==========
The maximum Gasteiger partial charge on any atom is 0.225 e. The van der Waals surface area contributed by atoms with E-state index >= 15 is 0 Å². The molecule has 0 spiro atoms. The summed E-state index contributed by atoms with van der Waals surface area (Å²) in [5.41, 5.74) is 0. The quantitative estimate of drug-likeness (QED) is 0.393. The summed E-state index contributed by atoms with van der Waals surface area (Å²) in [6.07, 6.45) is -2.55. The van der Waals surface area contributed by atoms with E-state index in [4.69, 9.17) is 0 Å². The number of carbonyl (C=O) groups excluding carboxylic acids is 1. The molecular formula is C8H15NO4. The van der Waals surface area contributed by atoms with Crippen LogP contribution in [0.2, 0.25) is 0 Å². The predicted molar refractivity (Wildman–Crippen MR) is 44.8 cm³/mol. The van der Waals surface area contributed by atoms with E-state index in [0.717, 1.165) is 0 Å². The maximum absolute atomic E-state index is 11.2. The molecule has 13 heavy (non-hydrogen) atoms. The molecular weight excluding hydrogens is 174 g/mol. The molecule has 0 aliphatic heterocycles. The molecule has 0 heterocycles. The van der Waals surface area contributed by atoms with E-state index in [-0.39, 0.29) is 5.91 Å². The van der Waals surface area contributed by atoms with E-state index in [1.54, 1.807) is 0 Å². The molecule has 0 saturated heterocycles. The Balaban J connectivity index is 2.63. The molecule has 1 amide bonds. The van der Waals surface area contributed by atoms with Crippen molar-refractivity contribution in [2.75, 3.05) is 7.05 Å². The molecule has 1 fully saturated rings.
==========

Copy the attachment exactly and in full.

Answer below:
The maximum Gasteiger partial charge on any atom is 0.225 e. The van der Waals surface area contributed by atoms with E-state index >= 15 is 0 Å². The molecule has 0 spiro atoms. The summed E-state index contributed by atoms with van der Waals surface area (Å²) in [5.41, 5.74) is 0. The quantitative estimate of drug-likeness (QED) is 0.393. The summed E-state index contributed by atoms with van der Waals surface area (Å²) in [6.07, 6.45) is -2.55. The van der Waals surface area contributed by atoms with E-state index in [4.69, 9.17) is 0 Å². The number of carbonyl (C=O) groups excluding carboxylic acids is 1. The molecular formula is C8H15NO4. The van der Waals surface area contributed by atoms with Crippen LogP contribution in [0.2, 0.25) is 0 Å². The predicted molar refractivity (Wildman–Crippen MR) is 44.8 cm³/mol. The van der Waals surface area contributed by atoms with E-state index in [0.717, 1.165) is 0 Å². The maximum absolute atomic E-state index is 11.2. The molecule has 13 heavy (non-hydrogen) atoms. The molecular weight excluding hydrogens is 174 g/mol. The molecule has 0 aliphatic heterocycles. The molecule has 0 heterocycles. The van der Waals surface area contributed by atoms with E-state index in [-0.39, 0.29) is 5.91 Å². The van der Waals surface area contributed by atoms with E-state index in [1.54, 1.807) is 0 Å². The molecule has 0 saturated heterocycles. The Balaban J connectivity index is 2.63. The molecule has 1 amide bonds. The van der Waals surface area contributed by atoms with Crippen molar-refractivity contribution in [2.75, 3.05) is 7.05 Å². The molecule has 1 fully saturated rings.